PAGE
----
Weekly Ketchup 11 - Direction vs. Management

These past three days had been rather busy for me, work-wise. I directed a photo shoot for a client's advertising and marketing campaign. I got to work with an awesome photographer who, as cliche as this may sound, really brought to life the ideas in my head.

The experience gave me an insight into the relationship between a film director and a cinematographer. Although I had a dictionary definition of each other's scope of work in a film set, I never had a working knowledge about the difference between the two disciplines - until I found myself giving our photographer directions about what I wanted to see and then let him masterfully wove light, shadow, and depth to give me the photos that I needed.

I get it now!
Thankfully, this was our second campaign for the client and we also booked the same photographer as the last time, so there's already a level of familiarity that made the workload a bit smoother and easier than the first time. Of course, that doesn't necessarily mean things went off without any glitches.

While I was essentially on board the project as creative director, my previous training in production management constantly kicked in and I found myself micro-managing every aspect of the shoot, including logistics, which was supposed to be the client's responsibility. Because we were trying to accomplish more than 50 sets of photos in different rooms with different groups of people over a period of three 12-hour days, I often had to serve as vanguard and prep the next location before our photographer came in, which was the system we worked with in our previous project.

I'm seriously awed by how they control the lighting of their set.
However, as director, I really shouldn't leave my set. That was a mistake I learned from the very first set that we shot. I left to prep the next set and someone from the client side thought they could supercede my direction, so they took a photo that I would never use in the campaign. We ended up re-shooting the damn thing on the very last day. Time and effort wasted but lesson learned.

If that sounds like a rookie mistake, that's because it is. It was, after all, my first time to handle directorial duties. However, when it comes to production management, I'm your man. That much, I can take pride in. I knew how to control my sets, isolate variable elements, and give our team a controlled environment to work in.

Production work is as close to military dictatorship as it gets.
There were several instances when pre-determined locations suddenly weren't available and I practically dictated to the client which alternative locations I preferred to shoot in instead of waiting for them to decide. In one instance, they did offer an alternative but, knowing that the location wasn't conducive for the type of shoot I wanted to do, I strongly insisted on another specific location, which was ultimately granted. I feel that in those instances, the creative director and production manager part of my brain were working in tandem.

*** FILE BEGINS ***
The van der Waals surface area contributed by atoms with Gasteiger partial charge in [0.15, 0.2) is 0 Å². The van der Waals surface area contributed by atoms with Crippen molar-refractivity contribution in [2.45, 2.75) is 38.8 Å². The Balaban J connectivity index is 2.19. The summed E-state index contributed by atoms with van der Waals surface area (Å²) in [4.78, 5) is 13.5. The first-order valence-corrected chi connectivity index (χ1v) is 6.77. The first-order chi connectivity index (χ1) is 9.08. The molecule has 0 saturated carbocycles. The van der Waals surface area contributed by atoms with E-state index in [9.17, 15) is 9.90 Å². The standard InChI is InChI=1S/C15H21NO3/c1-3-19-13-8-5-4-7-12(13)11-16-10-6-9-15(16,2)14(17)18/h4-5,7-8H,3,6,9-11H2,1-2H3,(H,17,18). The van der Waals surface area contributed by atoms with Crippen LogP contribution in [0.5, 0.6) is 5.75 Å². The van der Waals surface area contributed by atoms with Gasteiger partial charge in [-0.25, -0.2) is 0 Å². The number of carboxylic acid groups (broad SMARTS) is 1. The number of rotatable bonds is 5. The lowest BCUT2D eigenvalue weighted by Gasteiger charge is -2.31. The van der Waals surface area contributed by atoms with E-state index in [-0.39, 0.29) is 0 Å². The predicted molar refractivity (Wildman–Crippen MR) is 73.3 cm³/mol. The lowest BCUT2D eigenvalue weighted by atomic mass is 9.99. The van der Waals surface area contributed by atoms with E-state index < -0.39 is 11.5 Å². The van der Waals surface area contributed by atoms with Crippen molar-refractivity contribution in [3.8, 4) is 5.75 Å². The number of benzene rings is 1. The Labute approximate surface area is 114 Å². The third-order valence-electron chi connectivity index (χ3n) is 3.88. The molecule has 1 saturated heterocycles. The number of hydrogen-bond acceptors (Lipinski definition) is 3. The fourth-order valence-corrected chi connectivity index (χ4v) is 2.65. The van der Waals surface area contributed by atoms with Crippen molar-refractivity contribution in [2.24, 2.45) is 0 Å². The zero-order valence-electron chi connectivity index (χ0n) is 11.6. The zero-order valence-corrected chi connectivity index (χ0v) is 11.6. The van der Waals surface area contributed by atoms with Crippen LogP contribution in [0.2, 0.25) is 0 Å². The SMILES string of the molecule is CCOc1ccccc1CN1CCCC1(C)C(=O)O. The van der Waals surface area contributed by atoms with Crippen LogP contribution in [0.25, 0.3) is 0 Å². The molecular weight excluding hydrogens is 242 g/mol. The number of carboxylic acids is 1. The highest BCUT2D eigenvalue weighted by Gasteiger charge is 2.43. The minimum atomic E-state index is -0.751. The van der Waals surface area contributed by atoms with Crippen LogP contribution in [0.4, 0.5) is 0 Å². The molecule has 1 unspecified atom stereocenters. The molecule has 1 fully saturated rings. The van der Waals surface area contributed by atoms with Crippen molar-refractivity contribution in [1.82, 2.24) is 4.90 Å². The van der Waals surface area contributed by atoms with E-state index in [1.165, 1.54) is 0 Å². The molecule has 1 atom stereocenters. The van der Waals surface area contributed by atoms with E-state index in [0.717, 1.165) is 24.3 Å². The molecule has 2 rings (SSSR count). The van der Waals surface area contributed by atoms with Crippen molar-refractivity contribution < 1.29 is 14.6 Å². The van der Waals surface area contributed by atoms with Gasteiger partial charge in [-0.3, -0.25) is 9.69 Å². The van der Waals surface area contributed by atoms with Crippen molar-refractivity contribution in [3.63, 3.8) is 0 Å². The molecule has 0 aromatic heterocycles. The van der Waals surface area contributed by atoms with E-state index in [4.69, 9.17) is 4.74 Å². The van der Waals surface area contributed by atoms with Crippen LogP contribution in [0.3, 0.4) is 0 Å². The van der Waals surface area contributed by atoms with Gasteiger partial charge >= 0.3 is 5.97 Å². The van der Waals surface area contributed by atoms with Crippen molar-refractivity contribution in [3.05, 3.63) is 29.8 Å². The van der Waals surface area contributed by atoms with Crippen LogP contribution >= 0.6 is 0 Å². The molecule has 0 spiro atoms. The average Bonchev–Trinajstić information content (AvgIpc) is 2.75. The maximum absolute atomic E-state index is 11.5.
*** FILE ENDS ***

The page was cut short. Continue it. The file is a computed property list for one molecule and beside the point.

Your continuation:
One thing I learned about myself throughout the whole process was that I'm quick on my feet when it comes to creative direction but I make crappy decisions on the spot as production manager. Is it the nature of the job? As director, I had to make something out of what is immediately in front of me. As manager, I needed to know everything beforehand. In production management, especially in events, one of the very first things that we learned is to gain control of every aspect of production, which meant that we had to adopt a "begin-with-the-end-in-mind" mentality.

Get it?
My experience as a student leader in college also inculcated that line of thinking, and I've thankfully developed a sense of foresight that helps me weed out "unforeseen circumstances". But I also have the foresight to know that no matter what I do, there will always be "unforeseen circumstances". I even have the foresight to realize that the commands I barked on the spot were stupid and reversed them before they did any damage, which served us well during the shoot.

On a somewhat related note, we had a meeting with another client - a project management specialist - who brought up a very interesting insight: Apparently the strict, follow-instructions-to-the-dot approach to project management is more closely followed in engineering, construction, and other rigid industries and is hardly used in the creative disciplines, which follows a more flexible approach to project management. In my head, I was like "Bitch, unless you've actually managed live productions and events, your understanding is theoretical!"

Also this week: I bought a new game from Google Play! Venture Towns is a simulation game from Kairosoft similar to Sim City. It was on sale as part of the Play Store's 2nd anniversary promote, so I thought I'd snatch it. So far, I've been loving it - I even played it on breaks during the shoot!

Hmm, now that I think about it, I wonder if there's a correlation between my preference for third-person POV RPGs, simulations, and strategy games and my "seeing the big picture" approach to production management.

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